Jaundice in newborns is a common phenomenon appearing in about 60% of babies. It is not an infection or an infectious disease, but the disassembly of red blood cells which exist in high levels in newborns, which in turn causes the creation of a yellow pigment called Bilirubin. This substance creates the yellow shade of the skin and the white of the eye. Bilirubin changes in the liver and is extracted from the body through urine and feces.
Bilirubin levels are checked by the nurses with a device attached to the skin, usually on the forehead. The results are immediate and do not cause pain. another way of testing is through a blood test, with blood taken from the heel of the foor. We redo the tests every few hours in a baby that developed jaundice.
Mostly, Bilirubin levels will stay in a range that does not cause any damage or cause danger to the baby, and the baby only needs medical supervision, without treatment. The decision to begin treatment to lower Bilirubin levels depends on the age of the baby, his weight and physical maturity, and other medical factors. If Bilirubin values reach the treatment threshold, it can be treated with light therapy: The baby lays under the blue light with only a diaper and an eye shielder. With this treatment, following the jaundice and the baby's body temperature continues.
In the "flexible rooming-in" departments, the phototherapy is performed in the nurseries, and in the "complete rooming-in" department it is done next to the mother's bed in the hospitalization room.
In cases of continuous water breaking before the birth, if the mother has a fever around the time of birth, if there is suspicion of infection in the amniotic fluid, or if the mother is a carrier of the Strep B bacteria (a type of bacteria which resides in the woman's cervix and the lower digestive tract), the baby is put on fever supervision. His fever will be checked every few hours, and according to the baby's status and the medical data collected, the baby might recieve treatment.
Tongue-tie is a congenital condition in which the bottom of the tongue is connected to the floor of the mouth by a gentle membrane string. This can cause the baby problems with his tongue movement, sometimes to the point of interrupting breastfeeding. This can be identified by the nurses, the breastfeeding consultants, and the neonatologists.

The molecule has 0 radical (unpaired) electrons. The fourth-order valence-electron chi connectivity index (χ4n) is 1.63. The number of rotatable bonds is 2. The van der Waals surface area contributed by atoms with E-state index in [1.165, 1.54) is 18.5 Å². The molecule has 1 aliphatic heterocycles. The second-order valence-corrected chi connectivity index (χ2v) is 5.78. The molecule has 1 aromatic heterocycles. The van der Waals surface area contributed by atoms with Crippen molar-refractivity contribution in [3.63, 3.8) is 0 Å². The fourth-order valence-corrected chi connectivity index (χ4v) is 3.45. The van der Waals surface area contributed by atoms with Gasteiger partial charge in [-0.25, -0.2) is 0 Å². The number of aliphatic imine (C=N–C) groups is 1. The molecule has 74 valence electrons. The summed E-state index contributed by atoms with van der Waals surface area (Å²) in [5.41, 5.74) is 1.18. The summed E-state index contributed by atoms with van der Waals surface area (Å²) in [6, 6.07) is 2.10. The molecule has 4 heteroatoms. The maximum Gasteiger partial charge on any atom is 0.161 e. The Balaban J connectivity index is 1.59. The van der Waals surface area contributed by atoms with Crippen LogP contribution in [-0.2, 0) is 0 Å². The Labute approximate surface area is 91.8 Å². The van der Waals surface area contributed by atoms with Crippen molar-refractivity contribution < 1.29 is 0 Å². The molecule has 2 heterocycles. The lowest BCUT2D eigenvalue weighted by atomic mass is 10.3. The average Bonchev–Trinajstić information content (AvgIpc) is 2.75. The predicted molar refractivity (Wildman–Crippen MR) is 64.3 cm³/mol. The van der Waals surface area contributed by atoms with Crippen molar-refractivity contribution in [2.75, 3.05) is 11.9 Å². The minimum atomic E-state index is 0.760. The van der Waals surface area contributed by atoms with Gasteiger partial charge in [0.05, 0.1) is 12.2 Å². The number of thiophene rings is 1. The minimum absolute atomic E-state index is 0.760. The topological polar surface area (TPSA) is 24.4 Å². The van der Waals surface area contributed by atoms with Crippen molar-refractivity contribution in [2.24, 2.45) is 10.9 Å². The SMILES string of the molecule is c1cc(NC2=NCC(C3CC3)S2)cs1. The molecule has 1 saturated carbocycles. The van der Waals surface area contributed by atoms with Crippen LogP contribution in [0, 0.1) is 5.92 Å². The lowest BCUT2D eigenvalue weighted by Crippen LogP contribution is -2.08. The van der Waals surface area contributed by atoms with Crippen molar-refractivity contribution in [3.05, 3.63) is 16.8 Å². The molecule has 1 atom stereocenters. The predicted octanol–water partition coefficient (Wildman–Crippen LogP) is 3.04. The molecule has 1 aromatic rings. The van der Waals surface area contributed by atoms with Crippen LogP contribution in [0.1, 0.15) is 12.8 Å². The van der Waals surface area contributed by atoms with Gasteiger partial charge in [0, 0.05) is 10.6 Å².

When it is meaningful, the breastfeeding mothers will usually feel pain in the nipple during breastfeeding and the nipples will become chafed and injured. The breasts will also be swolen because since the baby has trouble feeding, there will be of excess milk. This can also cause a decrease in milk production in the mother. Situations in which there is a disturbance to breastfeeding, the baby will be referred to a pediatric surgeon or a mouth and jaw surgeon to undergo cutting of the frenulum. This is a quick procedure without any need for anesthesia. A light bleeding is possible and you can immediately breastfeed the baby in the presence of a nurse or a breastfeeding consultant.
Torticollis ("Wry Neck")
Torticollis is a condition in which we will see the baby's neck tilted to one side involuntarily, while the chin faces the other way. This phenomenon is usually related to the position of the head and the neck when the baby was inside the womb during pregnancy or birth. In most cases Torticollis passes on it's own and it can also be treated by practicing turning the baby's head to the opposite side.
Congenital Hip Dysplasia
There can be many varied causes for this condition, usually related to either genetic and environmental factors.
Congenital hip dysplasia is more common in females. The risk factors include family history, wideness of the bottom before birth, multi-fetus pregnancies, a relatively small amount of amniotic fluid and signs of in-uterus pressure.
Early identification of an unstable joint is usually done by the neonatologist in the baby's first phyiscal examination. Discovery and early treatment allows normal development and prevention of handicap later in life. According to the examination results the baby is examined by a pediatric orthopedist and appropriate treatment is decided upon (such as putting two diapers on the baby, using special belts and more). The follow-up on Hip Dysplasia includes hip-joint ultrasound at one month old and a returning inspection with a pediatric orthopedist.